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Michelle Yu

Studying in Taiwan

By Michelle Yu
(Attended in Spring 2023)

I landed in Taipei on a late March night. Exhausted from traveling for the past sixteen hours with two heavy suitcases in tow, I dreaded having to find my way home. However, I soon realized the transit system was shockingly intuitive — and English was everywhere: from the signs to the ticket machines to even the train announcer. Within a few minutes, I’d already found my way and settled in for my two-hour journey from Taipei to Kaohsiung. As the train started moving, I watched the trees and buildings zoom by outside my window, and the landscape of Taiwan unfolded before me. I felt myself smiling — my journey was finally starting.

The following few weeks were a blur of meeting new people and exploring the city. At first, I was embarrassed that I couldn’t speak Chinese fluently, but locals and service workers are incredibly helpful and patient. They never made me feel uncomfortable or dumb, and some of them were even curious about where I’m from and why I was in Kaohsiung. Over time, I learned to overcome that embarrassment and not be afraid to speak up. Even with that aside, Taiwan’s bigger cities that see a lot of tourism (like Taipei, Kaohsiung, even Tainan) are very accessible as an English speaker. A lot of restaurant menus, street signs, public transit, etc. are offered bilingually.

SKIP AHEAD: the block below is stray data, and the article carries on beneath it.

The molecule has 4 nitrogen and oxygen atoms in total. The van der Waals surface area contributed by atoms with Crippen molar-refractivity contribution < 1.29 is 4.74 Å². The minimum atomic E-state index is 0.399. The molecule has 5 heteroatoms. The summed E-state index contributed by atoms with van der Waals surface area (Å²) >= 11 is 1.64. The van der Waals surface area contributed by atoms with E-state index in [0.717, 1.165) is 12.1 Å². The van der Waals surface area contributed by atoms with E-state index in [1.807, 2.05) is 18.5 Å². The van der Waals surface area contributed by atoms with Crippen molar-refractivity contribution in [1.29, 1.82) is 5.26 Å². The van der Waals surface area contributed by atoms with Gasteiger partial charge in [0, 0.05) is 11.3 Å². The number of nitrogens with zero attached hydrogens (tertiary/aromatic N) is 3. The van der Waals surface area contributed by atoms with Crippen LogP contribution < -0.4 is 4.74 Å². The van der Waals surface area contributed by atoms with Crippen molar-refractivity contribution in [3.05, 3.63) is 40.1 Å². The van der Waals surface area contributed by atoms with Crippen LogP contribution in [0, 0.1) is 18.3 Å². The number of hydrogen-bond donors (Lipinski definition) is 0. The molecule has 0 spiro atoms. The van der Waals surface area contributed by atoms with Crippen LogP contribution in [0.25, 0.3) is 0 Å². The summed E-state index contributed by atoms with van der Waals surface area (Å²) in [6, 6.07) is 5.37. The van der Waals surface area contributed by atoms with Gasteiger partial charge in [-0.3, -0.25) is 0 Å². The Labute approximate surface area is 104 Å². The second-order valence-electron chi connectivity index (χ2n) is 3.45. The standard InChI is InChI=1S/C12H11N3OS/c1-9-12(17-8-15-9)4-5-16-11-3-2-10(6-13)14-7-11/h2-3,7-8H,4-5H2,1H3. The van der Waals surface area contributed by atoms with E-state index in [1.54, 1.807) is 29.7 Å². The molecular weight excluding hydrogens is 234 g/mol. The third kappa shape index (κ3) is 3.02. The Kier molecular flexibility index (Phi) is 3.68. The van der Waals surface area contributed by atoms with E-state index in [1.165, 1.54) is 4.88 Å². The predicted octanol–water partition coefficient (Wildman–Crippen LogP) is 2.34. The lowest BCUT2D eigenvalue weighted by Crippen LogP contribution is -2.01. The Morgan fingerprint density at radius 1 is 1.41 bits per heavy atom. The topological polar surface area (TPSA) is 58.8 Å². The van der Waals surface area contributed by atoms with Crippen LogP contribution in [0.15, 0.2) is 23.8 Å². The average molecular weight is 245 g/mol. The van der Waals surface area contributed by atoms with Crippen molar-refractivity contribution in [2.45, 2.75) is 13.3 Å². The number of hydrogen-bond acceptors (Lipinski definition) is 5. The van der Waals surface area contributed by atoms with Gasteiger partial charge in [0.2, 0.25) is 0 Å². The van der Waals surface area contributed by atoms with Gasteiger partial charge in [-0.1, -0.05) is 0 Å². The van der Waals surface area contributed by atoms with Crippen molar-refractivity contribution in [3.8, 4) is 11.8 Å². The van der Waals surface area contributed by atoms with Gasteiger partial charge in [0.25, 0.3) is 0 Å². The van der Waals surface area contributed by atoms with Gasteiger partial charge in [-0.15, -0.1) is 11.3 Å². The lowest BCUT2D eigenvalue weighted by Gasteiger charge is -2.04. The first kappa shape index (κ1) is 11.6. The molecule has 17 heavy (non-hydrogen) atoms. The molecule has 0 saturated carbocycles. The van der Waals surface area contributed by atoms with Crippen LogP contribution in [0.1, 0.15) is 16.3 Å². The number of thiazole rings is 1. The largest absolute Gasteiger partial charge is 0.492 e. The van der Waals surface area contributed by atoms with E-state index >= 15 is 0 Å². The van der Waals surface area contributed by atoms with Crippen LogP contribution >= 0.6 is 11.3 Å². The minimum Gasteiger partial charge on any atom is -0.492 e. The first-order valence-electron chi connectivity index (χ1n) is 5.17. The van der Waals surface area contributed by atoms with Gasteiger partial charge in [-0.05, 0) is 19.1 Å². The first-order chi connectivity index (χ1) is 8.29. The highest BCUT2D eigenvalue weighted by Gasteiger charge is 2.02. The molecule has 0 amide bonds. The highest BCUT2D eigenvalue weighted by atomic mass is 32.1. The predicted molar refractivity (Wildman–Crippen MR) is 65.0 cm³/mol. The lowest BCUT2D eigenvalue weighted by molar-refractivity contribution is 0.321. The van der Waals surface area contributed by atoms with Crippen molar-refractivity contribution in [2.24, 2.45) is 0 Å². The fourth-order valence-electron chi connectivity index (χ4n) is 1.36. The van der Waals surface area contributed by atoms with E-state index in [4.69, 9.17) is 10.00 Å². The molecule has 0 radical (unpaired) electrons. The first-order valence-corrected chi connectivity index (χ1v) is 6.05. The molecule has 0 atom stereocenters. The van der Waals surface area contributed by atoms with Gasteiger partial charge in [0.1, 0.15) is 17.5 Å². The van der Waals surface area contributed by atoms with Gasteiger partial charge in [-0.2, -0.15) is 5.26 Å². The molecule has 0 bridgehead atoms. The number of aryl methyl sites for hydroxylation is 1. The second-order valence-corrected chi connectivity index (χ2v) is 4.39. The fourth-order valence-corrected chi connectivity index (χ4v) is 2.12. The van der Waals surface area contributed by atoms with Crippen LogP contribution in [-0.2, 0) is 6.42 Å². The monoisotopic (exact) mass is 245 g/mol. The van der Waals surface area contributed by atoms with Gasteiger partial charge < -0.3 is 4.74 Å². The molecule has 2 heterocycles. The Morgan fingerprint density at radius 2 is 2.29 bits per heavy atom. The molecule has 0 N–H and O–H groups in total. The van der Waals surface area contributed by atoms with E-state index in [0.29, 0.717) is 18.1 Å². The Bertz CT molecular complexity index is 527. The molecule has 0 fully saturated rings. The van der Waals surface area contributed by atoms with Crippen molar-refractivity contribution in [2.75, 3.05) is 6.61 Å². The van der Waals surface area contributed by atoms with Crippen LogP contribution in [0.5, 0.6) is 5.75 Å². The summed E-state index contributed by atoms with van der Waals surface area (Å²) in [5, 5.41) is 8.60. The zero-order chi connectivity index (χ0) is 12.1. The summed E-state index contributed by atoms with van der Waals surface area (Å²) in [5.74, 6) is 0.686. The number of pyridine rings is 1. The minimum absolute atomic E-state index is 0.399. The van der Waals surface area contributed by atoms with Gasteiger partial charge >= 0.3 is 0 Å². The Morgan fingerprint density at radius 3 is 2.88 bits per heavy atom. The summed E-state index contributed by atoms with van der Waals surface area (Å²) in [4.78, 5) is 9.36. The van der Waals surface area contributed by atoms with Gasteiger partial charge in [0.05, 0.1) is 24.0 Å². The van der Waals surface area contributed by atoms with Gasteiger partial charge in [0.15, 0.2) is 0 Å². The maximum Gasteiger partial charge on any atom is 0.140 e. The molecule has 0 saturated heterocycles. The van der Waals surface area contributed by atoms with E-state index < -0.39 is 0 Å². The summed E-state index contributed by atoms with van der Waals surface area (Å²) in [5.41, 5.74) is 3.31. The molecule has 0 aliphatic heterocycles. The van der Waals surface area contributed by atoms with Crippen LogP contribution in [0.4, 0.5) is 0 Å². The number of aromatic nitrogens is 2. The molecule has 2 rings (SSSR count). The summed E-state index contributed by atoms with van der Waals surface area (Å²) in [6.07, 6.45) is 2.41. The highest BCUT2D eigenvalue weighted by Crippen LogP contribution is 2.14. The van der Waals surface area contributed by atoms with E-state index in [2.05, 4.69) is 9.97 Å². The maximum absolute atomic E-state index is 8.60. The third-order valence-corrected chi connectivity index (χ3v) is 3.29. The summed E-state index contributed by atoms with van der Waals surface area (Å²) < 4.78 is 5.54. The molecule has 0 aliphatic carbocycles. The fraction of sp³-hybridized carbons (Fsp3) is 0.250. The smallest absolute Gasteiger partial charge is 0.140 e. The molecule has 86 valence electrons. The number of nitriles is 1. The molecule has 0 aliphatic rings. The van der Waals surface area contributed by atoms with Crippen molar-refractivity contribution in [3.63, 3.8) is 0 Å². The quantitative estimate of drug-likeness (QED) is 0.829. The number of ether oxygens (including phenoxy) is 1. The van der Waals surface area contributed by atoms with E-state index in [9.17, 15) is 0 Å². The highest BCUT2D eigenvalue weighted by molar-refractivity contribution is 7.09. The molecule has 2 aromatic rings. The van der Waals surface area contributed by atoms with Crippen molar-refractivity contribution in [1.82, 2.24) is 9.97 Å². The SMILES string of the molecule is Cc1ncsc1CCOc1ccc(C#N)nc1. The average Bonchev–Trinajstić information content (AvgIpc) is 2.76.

Speaking as a woman raised in New York, my biggest culture shock might have been how safe Taiwan is. Generally speaking, crime rates are very low, and I’ve never felt uncomfortable walking alone or late at night.

Student and Work Life

As a Huayu Scholarship recipient, you have two obligations. The first is your classes, which run Monday through Friday, three hours a day. I found my class to be rather easy and the pacing was slow for my taste, but my instructors were funny and kept me engaged. The class sizes are small, and much of it is participation-based, so you’ll really get to know your fellow classmates. The foreign student population at Wenzao is quite diverse, with students from various parts of Asia, some from Europe, a few from Hispanic countries. My class got along well, and we’d go for lunch after class or study together.